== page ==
Bill Gates once told his TED Talk audience: ‘When I was a kid, the disaster we worried about most was a nuclear war’.
But today he says: ‘If anything kills over ten million people in the next few decades, it’s most likely to be a highly infectious virus, rather than a war. Not missiles, but microbes.’
The world has been in grip of anxiety since the outbreak of coronavirus, with the World Health Organisation declaring it an ‘emergency in China’, and the virus having now been detected in Thailand, Vietnam, Singapore, Japan, South Korea, Taiwan, Nepal, France, the US, Australia and Malaysia.
According to experts, it’s no longer a question of ‘if’ it arrives in the UK – it’s a question of ‘when’.
Just yesterday, Dr Yvonne Doyle, director of health protection at Public Health England (PHE), warned that she expects it to already be here; Border Force teams are trying to trace 2,000 people who have recently flown from Wuhan to the UK; and PHE has issued guidance to GPs on if their patients present with the symptoms.
As we saw in 2002, when SARS spread to 30 countries, killing 916 people, coronaviruses – which take their name from the menacing, crown-like protein spikes on their surface – are no laughing matter. In the absence of a vaccine or a treatment, this makes the Wuhan-born virus a scary prospect, and one we GPs in the UK ought to take seriously.
If one goes by the past experience of epidemics, whether SARS, AIDS or bird flu, the NHS will cope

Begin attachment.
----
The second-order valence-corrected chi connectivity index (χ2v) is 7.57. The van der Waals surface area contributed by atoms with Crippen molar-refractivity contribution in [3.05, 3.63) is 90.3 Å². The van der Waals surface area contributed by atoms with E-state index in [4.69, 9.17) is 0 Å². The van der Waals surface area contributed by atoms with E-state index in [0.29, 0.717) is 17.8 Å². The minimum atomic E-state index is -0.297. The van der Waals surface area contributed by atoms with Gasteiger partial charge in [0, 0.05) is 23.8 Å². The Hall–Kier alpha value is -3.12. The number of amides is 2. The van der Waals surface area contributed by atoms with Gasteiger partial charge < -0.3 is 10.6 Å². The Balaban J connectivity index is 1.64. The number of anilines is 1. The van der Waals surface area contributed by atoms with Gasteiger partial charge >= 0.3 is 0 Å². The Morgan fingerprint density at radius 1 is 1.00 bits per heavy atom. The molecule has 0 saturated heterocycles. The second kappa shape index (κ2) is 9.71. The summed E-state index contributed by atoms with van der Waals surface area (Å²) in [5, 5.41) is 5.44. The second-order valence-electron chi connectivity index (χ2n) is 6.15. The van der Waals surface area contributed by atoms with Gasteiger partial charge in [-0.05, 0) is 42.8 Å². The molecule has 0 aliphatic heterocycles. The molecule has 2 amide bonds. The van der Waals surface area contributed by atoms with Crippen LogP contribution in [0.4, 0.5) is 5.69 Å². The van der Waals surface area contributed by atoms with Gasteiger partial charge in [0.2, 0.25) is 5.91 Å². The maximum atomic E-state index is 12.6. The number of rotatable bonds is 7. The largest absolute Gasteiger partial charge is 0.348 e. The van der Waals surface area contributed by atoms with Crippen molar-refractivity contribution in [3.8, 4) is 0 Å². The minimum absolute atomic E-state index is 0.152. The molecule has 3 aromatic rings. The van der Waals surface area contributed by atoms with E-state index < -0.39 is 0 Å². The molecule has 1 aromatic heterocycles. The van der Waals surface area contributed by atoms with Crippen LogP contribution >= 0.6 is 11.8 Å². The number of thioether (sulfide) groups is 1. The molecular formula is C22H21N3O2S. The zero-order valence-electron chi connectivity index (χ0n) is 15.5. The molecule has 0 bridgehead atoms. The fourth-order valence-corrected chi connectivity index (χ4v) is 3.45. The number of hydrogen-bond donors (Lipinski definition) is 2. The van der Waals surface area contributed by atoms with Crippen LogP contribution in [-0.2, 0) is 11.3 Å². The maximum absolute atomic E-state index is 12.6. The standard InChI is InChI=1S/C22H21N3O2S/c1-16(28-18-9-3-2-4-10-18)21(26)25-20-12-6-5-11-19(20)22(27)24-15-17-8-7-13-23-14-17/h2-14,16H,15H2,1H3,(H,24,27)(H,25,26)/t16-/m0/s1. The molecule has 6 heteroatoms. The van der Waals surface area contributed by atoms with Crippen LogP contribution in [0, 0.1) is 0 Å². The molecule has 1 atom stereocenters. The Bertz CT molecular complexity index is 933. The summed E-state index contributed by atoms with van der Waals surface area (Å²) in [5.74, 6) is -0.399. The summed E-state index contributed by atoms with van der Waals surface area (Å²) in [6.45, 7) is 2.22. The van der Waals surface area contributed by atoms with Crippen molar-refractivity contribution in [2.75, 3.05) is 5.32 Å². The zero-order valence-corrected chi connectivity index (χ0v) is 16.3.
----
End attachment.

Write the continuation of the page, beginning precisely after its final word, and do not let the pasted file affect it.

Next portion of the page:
The consequences of a major coronavirus outbreak would be world-changing. In 1918, a flu pandemic killed 50 million to 100 million people – at the top end, more than the combined total casualties of both World Wars – and for a slew of reasons, humans are arguably more vulnerable today than they were 100 years ago.
Health secretary Matt Hancock tweeted: ‘We are continuing to monitor the Wuhan coronavirus closely and are taking all necessary steps to protect the public We have completed 31 precautionary tests and there are no confirmed cases in the UK. The NHS remains well prepared and well equipped to deal with all eventualities’.
Is he right? Perhaps.
Because if one goes by the past experience of epidemics, whether SARS, AIDS or bird flu, the NHS will cope. We survived because the NHS family works and coordinates with other organisations and practitioners in the fields of public health and primary and secondary care.
It’s now widely acknowledged that the NHS is under tremendous pressure. As social services for home helps and other care funding has fallen by 11% in five years, this has resulted in serious bed blocking, with more than 2,500 hospital beds a day taken up by patients whose release has been delayed due to problems in the social care system.
GPs are seeing more patients than ever – an increase of 15.4% since 2010-11, with more than 350 million consultations every year – but access to appointments is still problematic for many.
However, despite huge workloads, I’m sure GPs won’t shirk their responsibilities to deal with any emergency thrown at them, should coronavirus hit British shores.
Dr Kailash Chand OBE is a retired GP in Tameside